Heidi Levitt has six weeks to fill 29 roles for a $7 million film with no distribution deal. That’s the good news
Sitting in the half-dark of a small Hollywood theater down the hall from an office crammed with crates of glossies, resumes, and videotaped auditions, Heidi Levitt finishes feeding lines to an actor. She snaps shut her thick, three-ring notebook, thanks him, and ushers him out the door. Then she leads another actor in. They’re reading for the film The Man from Elysian Fields, a $7 million independent feature starring Andy Garcia. Each audition lasts between three and four minutes, and the actors have an audience of two: Levitt and the film’s director, George Hickenlooper.
Levitt, who has been casting movies since 1987, is pleased with the progress this morning. So far nearly two dozen actors have tromped up and down her green-carpeted stairs. To minimize what she calls “kiss-assing,” Levitt marshals the prospects in and out with rhythmic efficiency.
The Man from Elysian Fields is Hickenlooper’s fifth feature, and he sees it as his ticket out of the straight-to-video racket. A likable oaf in modish horn-rimmed glasses, he fumbles with a stack of photos. Waiting outside is television actress Victoria Rowell. “Is she a big star?” he asks Levitt, sounding worried. “I feel weird about actresses I don’t know.” Then, signaling Rowell to come in, Hickenlooper offers her a seat facing his. “Come sit in the electric chair,” he says.
Next, the three-foot-nine-inch actor Billy Barty tools in on a motorized scooter. He has come to read for the bit role of an Italian tailor. He wears a furry black hat and tells Hickenlooper that his real name is Guiseppe Bertanzetti. “They changed it when I was three,” he says, “when I started in vaudeville. My first movie was in ’27.” Hickenlooper tells the actor it’s an honor to meet him. “I loved you in Day of the Locust,” he says.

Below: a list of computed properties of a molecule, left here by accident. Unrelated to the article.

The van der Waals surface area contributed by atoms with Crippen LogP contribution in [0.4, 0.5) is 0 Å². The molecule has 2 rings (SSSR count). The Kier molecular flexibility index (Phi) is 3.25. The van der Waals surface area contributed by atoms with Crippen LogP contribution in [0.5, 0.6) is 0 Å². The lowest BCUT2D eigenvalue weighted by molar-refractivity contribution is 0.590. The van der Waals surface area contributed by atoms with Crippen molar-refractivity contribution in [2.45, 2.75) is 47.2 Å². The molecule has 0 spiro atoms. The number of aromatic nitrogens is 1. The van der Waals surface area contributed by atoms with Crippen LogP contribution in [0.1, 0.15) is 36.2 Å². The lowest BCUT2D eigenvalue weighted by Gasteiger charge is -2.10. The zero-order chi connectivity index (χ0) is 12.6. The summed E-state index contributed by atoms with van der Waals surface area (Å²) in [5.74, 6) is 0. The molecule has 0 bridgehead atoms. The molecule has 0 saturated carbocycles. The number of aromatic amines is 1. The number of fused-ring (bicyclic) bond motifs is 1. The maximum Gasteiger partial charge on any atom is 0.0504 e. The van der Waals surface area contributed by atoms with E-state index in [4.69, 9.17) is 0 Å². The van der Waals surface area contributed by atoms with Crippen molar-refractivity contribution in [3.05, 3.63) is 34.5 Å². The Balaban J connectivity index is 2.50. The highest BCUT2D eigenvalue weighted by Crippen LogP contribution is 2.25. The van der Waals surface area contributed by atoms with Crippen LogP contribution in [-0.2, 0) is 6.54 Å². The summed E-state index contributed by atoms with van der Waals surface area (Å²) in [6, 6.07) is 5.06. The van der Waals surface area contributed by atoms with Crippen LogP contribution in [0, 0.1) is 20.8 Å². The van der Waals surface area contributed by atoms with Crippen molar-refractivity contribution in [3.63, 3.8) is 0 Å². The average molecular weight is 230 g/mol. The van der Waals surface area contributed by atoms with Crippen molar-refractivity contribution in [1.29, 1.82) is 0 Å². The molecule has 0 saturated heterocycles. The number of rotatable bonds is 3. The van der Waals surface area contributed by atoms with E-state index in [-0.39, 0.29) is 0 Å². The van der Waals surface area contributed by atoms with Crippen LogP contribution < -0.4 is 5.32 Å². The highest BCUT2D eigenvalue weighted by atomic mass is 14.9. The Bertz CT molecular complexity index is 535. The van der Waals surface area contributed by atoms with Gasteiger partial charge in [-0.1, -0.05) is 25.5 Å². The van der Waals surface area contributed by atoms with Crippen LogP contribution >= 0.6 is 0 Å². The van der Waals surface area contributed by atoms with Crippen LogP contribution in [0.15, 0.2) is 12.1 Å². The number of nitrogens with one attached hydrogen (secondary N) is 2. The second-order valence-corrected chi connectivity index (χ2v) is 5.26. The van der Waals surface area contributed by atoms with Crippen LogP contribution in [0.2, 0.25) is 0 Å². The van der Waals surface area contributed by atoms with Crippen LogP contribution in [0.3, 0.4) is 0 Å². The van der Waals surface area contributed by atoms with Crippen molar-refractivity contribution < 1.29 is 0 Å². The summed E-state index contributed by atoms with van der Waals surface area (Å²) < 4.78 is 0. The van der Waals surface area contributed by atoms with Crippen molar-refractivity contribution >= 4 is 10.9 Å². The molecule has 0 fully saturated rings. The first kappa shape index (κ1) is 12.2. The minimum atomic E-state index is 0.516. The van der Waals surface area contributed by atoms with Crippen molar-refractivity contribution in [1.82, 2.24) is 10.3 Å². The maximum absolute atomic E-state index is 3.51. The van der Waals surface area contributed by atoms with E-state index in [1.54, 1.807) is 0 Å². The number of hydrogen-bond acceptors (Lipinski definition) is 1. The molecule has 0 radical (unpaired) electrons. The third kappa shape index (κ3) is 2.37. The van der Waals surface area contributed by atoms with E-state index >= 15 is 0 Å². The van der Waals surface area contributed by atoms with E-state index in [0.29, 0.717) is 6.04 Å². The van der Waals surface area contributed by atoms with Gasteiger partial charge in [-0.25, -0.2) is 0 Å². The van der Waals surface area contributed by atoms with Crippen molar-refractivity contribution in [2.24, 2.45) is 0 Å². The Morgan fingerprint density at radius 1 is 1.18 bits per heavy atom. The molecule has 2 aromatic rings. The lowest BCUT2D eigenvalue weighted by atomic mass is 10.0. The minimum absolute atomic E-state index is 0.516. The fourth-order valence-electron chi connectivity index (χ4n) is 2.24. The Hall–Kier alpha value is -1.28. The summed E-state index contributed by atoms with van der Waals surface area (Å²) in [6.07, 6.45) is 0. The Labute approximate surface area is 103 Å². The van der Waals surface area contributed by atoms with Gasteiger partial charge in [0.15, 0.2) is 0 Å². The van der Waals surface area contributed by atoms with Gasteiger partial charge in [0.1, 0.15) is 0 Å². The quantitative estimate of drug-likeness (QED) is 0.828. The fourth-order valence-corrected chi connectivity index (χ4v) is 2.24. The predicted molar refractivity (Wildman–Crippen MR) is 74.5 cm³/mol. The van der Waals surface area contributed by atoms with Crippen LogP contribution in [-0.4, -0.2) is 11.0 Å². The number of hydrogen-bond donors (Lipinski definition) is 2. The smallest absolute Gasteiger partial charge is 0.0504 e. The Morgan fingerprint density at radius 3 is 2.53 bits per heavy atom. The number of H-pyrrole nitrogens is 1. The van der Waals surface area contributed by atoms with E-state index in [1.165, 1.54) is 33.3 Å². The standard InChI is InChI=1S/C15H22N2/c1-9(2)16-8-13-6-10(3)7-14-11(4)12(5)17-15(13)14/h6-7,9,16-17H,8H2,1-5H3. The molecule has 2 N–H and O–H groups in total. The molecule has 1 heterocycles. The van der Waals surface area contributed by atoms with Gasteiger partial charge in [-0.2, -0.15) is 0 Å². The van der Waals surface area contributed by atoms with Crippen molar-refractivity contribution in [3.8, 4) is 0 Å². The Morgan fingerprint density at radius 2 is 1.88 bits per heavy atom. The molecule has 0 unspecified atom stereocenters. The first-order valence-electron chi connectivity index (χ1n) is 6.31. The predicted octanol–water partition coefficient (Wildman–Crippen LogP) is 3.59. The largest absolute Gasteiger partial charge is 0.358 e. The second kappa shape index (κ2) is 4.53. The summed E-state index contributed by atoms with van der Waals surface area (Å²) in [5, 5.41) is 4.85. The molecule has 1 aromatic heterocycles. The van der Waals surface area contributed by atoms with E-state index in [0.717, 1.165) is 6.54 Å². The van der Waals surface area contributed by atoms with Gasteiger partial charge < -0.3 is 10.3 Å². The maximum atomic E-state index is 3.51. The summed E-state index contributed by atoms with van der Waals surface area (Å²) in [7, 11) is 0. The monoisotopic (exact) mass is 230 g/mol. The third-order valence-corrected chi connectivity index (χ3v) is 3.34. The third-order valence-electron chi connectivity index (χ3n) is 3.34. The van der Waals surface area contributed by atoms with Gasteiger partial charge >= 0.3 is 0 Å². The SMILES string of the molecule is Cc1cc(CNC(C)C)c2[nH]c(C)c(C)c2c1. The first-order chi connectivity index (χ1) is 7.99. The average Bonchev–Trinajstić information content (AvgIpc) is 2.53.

After Barty’s exit comes the verdict: “Sweet, but not right for the part.”
Next, Saturday Night Live alumnus Ellen Cleghorne offers a hilarious reading for a role simply called FEMALE CUSTOMER. “You did the first part with perfection,” Hickenlooper says. “You’re an amazing actress.”
Verdict? “Funny, but slightly cartoonish.” In other words, no.
Actress Maureen McCormick, who played Marcia Brady on The Brady Bunch, arrives. She doesn’t need to audition because she worked with Hickenlooper on his 1997 film, Dogtown. He immediately offers her the role of a character who likes to have her toes sucked. McCormick jumps up from her seat, kisses him, and shrieks, “Oh my God! I love you, George. I love you. I love you. I love you. Oh my God! Are you serious? I love you. I love you. I love you. Thank you so much, George. I will just totally blow you away. You’ll love it. Oh my God. I’m so excited. Where will we be?”
“We’re going to work in the Ambassador Hotel. So wear pearls,” he says, adding that the movie will be a six-week shoot.
“Oh, honey,” she replies. “I’ll do whatever you want.”